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EnglishEdit

EtymologyEdit

Ultimately from Latin Graeco (Greek).

PronunciationEdit

NounEdit

grego (plural gregos)

  1. A type of rough jacket with a hood.
    • 1851, Herman Melville, Moby Dick, chapter 3
      Going to his heavy grego, or wrapall, or dreadnaught, which he had previously hung on a chair, he fumbled in the pockets, and produced at length a curious little deformed image with a hunch on its back, and exactly the colour of a three days' old Congo baby.

AnagramsEdit


EsperantoEdit

PronunciationEdit

  • IPA(key): /ˈɡreɡo/
  • Hyphenation: gre‧go
  • Rhymes: -eɡo

NounEdit

grego (accusative singular gregon, plural gregoj, accusative plural gregojn)

  1. herd, flock

Derived termsEdit

See alsoEdit


GalicianEdit

EtymologyEdit

From Old Portuguese grego, from Latin graecus, from Ancient Greek Γραικός (Graikós).

AdjectiveEdit

grego m (feminine singular grega, masculine plural gregos, feminine plural gregas)

  1. Greek

NounEdit

grego m (plural gregos)

  1. Greek person

Proper nounEdit

grego m

  1. Greek language

Related termsEdit


LadinoEdit

AdjectiveEdit

grego m (Latin spelling)

  1. Greek

LatinEdit

EtymologyEdit

From grex (flock, herd)

PronunciationEdit

VerbEdit

gregō (present infinitive gregāre, perfect active gregāvī, supine gregātum); first conjugation

  1. I herd, assemble

ConjugationEdit

   Conjugation of gregō (first conjugation)
indicative singular plural
first second third first second third
active present gregō gregās gregat gregāmus gregātis gregant
imperfect gregābam gregābās gregābat gregābāmus gregābātis gregābant
future gregābō gregābis gregābit gregābimus gregābitis gregābunt
perfect gregāvī gregāvistī gregāvit gregāvimus gregāvistis gregāvērunt, gregāvēre
pluperfect gregāveram gregāverās gregāverat gregāverāmus gregāverātis gregāverant
future perfect gregāverō gregāveris gregāverit gregāverimus gregāveritis gregāverint
passive present gregor gregāris, gregāre gregātur gregāmur gregāminī gregantur
imperfect gregābar gregābāris, gregābāre gregābātur gregābāmur gregābāminī gregābantur
future gregābor gregāberis, gregābere gregābitur gregābimur gregābiminī gregābuntur
perfect gregātus + present active indicative of sum
pluperfect gregātus + imperfect active indicative of sum
future perfect gregātus + future active indicative of sum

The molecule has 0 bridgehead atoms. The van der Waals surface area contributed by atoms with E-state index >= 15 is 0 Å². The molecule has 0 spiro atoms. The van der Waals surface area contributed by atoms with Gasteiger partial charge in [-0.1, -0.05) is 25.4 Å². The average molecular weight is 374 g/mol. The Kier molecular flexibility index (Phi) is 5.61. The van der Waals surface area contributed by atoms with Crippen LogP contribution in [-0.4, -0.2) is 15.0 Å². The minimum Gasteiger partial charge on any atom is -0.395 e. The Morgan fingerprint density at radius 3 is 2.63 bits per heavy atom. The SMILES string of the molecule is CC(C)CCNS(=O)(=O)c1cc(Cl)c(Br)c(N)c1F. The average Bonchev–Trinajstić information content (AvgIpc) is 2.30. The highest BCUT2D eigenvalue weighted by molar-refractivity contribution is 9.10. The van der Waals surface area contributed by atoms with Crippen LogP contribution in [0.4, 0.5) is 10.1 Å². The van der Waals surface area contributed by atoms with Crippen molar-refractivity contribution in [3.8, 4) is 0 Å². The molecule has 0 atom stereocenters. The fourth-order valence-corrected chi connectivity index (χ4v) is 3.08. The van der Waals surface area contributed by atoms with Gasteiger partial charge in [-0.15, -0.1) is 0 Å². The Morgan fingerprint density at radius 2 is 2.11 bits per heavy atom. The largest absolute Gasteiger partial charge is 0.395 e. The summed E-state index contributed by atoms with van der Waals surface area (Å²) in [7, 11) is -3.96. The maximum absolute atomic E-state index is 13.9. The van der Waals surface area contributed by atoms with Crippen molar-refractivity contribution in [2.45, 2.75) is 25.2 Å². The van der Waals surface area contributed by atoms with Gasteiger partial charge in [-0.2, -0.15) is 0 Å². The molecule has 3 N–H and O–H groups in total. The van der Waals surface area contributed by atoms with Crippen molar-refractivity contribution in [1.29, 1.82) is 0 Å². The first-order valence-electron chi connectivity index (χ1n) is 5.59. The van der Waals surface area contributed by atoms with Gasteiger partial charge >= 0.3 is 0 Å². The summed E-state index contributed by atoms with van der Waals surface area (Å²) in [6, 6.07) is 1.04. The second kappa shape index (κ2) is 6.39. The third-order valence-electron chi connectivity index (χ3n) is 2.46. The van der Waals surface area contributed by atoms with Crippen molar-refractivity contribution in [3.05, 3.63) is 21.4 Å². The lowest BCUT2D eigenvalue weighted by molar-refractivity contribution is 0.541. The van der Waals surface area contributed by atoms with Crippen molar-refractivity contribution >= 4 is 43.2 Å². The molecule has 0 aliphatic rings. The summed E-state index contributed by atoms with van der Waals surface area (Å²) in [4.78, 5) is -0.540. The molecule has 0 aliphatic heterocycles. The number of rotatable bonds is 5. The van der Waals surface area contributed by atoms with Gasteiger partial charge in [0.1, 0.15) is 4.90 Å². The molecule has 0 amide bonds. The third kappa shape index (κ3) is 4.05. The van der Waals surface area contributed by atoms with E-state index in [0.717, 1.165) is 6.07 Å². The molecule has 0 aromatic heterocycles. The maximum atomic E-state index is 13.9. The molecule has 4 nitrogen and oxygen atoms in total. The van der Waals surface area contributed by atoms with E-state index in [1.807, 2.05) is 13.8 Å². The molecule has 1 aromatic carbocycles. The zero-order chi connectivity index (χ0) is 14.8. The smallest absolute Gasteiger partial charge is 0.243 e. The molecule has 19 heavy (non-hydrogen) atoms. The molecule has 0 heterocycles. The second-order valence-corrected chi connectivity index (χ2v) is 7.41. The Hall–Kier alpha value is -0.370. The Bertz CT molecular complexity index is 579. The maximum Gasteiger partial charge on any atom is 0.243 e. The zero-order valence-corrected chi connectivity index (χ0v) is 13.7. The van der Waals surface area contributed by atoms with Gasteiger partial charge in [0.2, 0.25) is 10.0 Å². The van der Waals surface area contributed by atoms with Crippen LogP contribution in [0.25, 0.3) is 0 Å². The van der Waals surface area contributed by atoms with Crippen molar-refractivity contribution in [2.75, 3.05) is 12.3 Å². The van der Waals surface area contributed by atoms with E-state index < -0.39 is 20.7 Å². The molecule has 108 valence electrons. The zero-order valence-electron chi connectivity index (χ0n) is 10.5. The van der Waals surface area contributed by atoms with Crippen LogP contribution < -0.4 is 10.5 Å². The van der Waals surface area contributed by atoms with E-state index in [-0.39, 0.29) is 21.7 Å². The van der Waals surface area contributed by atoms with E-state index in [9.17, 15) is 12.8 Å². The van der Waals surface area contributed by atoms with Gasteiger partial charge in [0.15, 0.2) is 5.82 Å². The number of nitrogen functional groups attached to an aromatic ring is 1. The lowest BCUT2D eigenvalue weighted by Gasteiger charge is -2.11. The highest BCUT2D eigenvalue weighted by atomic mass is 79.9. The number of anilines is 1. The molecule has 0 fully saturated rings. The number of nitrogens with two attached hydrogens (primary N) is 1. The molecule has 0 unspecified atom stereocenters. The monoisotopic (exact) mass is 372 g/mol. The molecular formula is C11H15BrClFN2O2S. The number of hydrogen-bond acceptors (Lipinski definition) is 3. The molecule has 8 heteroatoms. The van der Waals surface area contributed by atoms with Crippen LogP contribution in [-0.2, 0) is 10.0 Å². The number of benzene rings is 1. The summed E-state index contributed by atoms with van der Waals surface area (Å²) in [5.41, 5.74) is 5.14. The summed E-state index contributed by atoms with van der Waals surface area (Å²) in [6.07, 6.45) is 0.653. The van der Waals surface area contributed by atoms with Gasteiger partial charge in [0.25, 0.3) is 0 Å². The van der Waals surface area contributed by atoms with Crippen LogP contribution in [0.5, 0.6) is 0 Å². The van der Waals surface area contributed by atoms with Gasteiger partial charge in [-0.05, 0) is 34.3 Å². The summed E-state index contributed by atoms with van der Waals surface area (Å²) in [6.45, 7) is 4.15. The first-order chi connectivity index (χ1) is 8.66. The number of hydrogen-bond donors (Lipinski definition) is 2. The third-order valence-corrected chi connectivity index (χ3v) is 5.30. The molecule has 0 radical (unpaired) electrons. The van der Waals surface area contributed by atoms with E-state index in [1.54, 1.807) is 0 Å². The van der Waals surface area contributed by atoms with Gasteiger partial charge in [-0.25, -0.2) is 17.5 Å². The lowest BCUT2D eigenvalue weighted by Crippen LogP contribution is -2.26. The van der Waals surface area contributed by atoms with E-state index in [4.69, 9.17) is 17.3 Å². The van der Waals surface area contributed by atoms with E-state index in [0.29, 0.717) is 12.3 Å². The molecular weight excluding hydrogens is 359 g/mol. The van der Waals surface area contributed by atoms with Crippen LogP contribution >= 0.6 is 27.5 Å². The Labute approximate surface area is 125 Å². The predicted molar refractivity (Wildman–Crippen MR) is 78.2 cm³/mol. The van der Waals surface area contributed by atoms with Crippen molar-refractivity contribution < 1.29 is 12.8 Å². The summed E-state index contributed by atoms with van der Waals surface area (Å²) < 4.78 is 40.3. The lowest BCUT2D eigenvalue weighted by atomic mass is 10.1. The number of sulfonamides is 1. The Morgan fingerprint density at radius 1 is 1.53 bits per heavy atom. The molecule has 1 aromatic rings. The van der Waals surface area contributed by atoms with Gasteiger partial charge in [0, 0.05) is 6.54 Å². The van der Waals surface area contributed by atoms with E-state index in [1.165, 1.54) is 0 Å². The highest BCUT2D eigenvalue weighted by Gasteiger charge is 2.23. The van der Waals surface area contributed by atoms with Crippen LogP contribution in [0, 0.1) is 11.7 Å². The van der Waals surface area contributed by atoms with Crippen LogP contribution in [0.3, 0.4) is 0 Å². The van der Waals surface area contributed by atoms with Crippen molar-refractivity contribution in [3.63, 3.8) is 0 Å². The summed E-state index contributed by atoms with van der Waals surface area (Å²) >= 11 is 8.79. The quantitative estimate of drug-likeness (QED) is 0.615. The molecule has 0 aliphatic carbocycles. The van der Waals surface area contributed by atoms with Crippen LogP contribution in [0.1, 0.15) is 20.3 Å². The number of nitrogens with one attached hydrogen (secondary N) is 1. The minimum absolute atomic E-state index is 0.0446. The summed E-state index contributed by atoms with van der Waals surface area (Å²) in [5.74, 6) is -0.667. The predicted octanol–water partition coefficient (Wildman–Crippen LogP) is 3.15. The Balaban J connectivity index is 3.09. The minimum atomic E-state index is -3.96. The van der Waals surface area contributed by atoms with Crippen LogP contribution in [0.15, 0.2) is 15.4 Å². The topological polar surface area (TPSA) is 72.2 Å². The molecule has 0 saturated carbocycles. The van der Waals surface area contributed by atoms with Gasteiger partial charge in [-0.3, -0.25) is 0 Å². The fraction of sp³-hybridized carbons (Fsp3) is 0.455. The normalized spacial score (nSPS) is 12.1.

subjunctive singular plural
first second third first second third
active present gregem gregēs greget gregēmus gregētis gregent
imperfect gregārem gregārēs gregāret gregārēmus gregārētis gregārent
perfect gregāverim gregāverīs gregāverit gregāverīmus gregāverītis gregāverint
pluperfect gregāvissem gregāvissēs gregāvisset gregāvissēmus gregāvissētis gregāvissent
passive present greger gregēris, gregēre gregētur gregēmur gregēminī gregentur
imperfect gregārer gregārēris, gregārēre gregārētur gregārēmur gregārēminī gregārentur
perfect gregātus + present active subjunctive of sum
pluperfect gregātus + imperfect active subjunctive of sum
imperative singular plural
first second third first second third
active present gregā gregāte
future gregātō gregātō gregātōte gregantō
passive present gregāre gregāminī
future gregātor gregātor gregantor
non-finite forms active passive
present perfect future present perfect future
infinitives gregāre gregāvisse gregātūrum esse gregārī gregātum esse gregātum īrī
participles gregāns gregātūrus gregātus gregandus
verbal nouns gerund supine
genitive dative accusative ablative accusative ablative
gregandī gregandō gregandum gregandō gregātum gregātū

Derived termsEdit

Related termsEdit

ReferencesEdit


PortugueseEdit

Alternative formsEdit

EtymologyEdit

From Old Portuguese grego, from Latin graecus, from Ancient Greek Γραικός (Graikós).

PronunciationEdit

AdjectiveEdit

grego m (feminine singular grega, masculine plural gregos, feminine plural gregas, comparable)

  1. Greek (of, from or relating to Greece)

SynonymsEdit

NounEdit

grego m (plural gregos, feminine grega, feminine plural gregas)

  1. Greek (person from Greece)
  2. (uncountable) Greek (Indo-European language spoken in Greece and Cyprus)
  3. (colloquial) Greek (incomprehensible speech or jargon)

Derived termsEdit

Related termsEdit